If there are procedural issues, you list them for the judge in your case conference brief. For example, the judge can set a schedule or timetable for the next steps before trial and set dates by when you and your partner have to share documents.
You have to give the court updated financial statements. See Update your financial statements below to find out what you have to do.
Make copies of your completed documents for you and your partner.
Serve and file your forms
You must serve your partner with a copy of your documents at least 4 days before the date of your case conference. You serve them by regular service or special service. Serve your documents below explains how to do this.
See Count time below to understand how to calculate days or time correctly. This is important because court staff may not accept your documents if you haven’t followed the rules.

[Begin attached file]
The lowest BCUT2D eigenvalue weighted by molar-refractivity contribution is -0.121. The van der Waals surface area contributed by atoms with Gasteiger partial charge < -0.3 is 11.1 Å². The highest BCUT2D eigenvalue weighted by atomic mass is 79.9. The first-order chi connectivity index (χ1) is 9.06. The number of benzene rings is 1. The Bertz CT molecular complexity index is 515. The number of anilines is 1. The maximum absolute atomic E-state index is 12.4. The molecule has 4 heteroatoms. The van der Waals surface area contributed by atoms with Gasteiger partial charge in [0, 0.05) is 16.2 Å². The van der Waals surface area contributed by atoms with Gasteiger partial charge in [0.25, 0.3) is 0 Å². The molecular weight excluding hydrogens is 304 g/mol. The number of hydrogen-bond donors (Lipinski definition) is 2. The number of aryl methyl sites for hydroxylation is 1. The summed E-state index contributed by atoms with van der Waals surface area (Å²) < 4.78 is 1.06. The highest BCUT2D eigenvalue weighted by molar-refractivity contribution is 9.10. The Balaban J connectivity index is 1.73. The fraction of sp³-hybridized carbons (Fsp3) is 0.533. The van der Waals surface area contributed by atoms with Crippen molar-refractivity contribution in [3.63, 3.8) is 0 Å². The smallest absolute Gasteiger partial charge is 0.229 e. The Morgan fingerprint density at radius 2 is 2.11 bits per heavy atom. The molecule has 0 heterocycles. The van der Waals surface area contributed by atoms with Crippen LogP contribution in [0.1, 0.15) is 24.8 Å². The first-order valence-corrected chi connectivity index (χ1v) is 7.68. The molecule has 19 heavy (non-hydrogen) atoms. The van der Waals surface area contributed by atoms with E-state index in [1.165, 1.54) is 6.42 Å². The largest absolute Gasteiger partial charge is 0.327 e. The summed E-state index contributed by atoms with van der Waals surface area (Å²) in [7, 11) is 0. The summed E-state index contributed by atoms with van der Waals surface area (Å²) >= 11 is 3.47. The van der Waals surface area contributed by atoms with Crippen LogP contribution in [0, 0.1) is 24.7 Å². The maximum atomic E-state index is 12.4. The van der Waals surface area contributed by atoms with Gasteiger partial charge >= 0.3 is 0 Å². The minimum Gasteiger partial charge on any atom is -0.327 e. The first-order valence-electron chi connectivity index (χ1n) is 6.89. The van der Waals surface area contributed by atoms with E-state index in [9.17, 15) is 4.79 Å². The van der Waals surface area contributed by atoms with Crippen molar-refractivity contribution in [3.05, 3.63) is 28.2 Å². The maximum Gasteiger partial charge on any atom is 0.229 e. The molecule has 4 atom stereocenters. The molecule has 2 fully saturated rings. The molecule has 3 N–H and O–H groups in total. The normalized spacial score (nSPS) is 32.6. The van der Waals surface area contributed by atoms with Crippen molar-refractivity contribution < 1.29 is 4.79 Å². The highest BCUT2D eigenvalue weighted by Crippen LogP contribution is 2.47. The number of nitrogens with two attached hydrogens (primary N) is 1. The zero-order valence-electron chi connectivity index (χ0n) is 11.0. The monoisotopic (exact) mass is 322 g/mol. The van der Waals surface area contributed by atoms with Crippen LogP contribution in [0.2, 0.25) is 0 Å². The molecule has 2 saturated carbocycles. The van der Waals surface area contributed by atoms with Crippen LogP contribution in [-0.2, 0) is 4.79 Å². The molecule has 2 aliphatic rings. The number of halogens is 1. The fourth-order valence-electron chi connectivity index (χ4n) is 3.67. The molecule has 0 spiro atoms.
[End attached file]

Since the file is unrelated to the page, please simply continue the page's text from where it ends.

You need to go back to the courthouse once your partner has been served, to file your documents. You add your case conference brief to your court file, not to the continuing record. It goes in your court file so the judge can read it before your conference. It is given back to you after your case conference is over. This is because discussions at a case conference are private and can’t be shared with another judge.
Confirm your court date
You have to tell the court that you will be at your case conference. Confirm your court date below explains how to do this.
If you need an interpreter or any special arrangement because of a disability, see Ask for a special arrangement below.
If you or any of your witnesses need an interpreter or any special arrangement because of a disability, you can ask for this at any stage in the court process.